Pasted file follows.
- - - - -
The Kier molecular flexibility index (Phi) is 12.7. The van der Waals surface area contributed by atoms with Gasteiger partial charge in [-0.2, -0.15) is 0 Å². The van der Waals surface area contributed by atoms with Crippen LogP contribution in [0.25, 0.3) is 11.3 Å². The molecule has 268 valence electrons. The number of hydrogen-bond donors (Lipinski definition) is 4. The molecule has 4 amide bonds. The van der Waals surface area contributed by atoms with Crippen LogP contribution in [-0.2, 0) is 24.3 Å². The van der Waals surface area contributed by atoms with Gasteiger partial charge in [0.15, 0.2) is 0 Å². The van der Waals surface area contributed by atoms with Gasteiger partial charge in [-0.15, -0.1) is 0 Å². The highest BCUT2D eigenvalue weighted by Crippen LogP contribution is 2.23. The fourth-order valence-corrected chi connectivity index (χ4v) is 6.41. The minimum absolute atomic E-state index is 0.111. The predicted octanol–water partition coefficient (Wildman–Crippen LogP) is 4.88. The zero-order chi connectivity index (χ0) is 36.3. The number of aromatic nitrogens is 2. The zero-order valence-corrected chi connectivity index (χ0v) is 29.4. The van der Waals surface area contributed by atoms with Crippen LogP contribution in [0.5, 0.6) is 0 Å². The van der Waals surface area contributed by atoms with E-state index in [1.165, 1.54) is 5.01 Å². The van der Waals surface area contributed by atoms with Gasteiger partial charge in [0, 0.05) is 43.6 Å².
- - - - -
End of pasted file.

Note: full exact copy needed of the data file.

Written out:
The Kier molecular flexibility index (Phi) is 12.7. The van der Waals surface area contributed by atoms with Gasteiger partial charge in [-0.2, -0.15) is 0 Å². The van der Waals surface area contributed by atoms with Crippen LogP contribution in [0.25, 0.3) is 11.3 Å². The molecule has 268 valence electrons. The number of hydrogen-bond donors (Lipinski definition) is 4. The molecule has 4 amide bonds. The van der Waals surface area contributed by atoms with Crippen LogP contribution in [-0.2, 0) is 24.3 Å². The van der Waals surface area contributed by atoms with Gasteiger partial charge in [0.15, 0.2) is 0 Å². The van der Waals surface area contributed by atoms with Gasteiger partial charge in [-0.15, -0.1) is 0 Å². The highest BCUT2D eigenvalue weighted by Crippen LogP contribution is 2.23. The fourth-order valence-corrected chi connectivity index (χ4v) is 6.41. The minimum absolute atomic E-state index is 0.111. The predicted octanol–water partition coefficient (Wildman–Crippen LogP) is 4.88. The zero-order chi connectivity index (χ0) is 36.3. The number of aromatic nitrogens is 2. The zero-order valence-corrected chi connectivity index (χ0v) is 29.4. The van der Waals surface area contributed by atoms with Crippen LogP contribution in [0.5, 0.6) is 0 Å². The van der Waals surface area contributed by atoms with E-state index in [1.165, 1.54) is 5.01 Å². The van der Waals surface area contributed by atoms with Gasteiger partial charge in [0, 0.05) is 43.6 Å².